All hail the Queen.
Her appointment to top emcee marks the end of the no-host policy for the yearly music awards.
The National Academy of Recording Arts & Sciences (search) dumped the solo host in 2003, opting to use several performers to introduce the musical acts and guests. Political funnyman Jon Stewart (search) last hosted the awards in 2002.
Queen Latifah is due to perform at the show, as well. Her latest effort, "The Dana Owens Album" (search), has been nominated for a Grammy in the best jazz vocal album category.
"Queen Latifah is an extraordinary renaissance artist with unparalleled style and substance, and her passion, talent and personality make her an excellent choice as host for our show," Recording Academy President Neil Portnow said in a statement.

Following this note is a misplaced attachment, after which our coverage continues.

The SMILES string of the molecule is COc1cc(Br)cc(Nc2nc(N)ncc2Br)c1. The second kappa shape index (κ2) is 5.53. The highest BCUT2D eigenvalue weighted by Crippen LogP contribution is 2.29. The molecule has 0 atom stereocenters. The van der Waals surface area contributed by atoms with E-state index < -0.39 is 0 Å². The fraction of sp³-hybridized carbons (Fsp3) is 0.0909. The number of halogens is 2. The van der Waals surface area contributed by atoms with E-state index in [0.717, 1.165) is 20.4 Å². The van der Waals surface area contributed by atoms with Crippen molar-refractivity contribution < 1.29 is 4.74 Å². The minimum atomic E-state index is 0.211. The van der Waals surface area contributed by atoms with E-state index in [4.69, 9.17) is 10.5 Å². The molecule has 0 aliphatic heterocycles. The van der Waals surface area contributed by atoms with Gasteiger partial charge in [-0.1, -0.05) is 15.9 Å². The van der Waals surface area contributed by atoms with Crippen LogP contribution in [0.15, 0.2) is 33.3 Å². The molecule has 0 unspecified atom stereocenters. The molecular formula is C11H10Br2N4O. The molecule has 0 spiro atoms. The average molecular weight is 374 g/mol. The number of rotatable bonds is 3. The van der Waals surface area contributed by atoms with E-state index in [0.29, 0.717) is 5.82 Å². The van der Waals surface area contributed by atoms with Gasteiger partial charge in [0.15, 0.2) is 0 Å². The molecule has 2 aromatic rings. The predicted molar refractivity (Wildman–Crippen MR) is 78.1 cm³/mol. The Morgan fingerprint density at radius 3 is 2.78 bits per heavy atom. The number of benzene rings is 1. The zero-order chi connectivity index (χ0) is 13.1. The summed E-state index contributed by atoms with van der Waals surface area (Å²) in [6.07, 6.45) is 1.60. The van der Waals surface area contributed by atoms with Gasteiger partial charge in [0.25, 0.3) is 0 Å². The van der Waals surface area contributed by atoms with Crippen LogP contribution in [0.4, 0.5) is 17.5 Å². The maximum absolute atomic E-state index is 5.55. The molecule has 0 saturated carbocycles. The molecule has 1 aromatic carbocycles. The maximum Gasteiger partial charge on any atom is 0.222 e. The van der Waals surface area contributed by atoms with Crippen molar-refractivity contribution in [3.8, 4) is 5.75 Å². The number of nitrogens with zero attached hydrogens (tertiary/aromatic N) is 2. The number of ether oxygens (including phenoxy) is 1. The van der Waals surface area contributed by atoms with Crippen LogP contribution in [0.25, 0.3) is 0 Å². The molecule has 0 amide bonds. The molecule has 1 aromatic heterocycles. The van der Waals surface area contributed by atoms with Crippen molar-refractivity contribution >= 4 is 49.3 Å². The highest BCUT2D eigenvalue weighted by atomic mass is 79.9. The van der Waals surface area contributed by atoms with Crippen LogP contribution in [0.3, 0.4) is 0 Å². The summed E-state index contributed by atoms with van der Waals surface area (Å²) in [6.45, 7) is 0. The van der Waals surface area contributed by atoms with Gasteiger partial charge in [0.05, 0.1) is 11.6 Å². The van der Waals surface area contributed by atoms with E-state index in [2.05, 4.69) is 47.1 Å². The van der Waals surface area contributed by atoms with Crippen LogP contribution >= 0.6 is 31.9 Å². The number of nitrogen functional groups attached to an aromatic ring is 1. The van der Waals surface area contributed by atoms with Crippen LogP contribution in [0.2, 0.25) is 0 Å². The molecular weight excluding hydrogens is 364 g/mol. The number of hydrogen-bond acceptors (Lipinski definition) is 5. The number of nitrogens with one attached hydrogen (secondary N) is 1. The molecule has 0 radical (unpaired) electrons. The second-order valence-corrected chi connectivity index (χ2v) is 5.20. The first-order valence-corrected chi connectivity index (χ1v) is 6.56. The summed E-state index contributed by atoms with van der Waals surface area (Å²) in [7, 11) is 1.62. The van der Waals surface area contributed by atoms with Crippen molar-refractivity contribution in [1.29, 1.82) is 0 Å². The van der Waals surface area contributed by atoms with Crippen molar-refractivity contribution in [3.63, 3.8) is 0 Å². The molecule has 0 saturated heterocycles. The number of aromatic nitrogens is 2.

Latifah, born Dana Owens, emerged as a world-class rapper with her debut disc, "All Hail the Queen," in 1989.
Besides a pioneering female rapper, she has had her on TV talk show and was nominated for a Best Supporting Actress Oscar for her role in "Chicago" (search).
She is currently filming the romantic comedy, "Last Holiday in Prague."
The Grammys will be held on Feb. 13 at the Staples Center in Los Angeles and broadcast on CBS.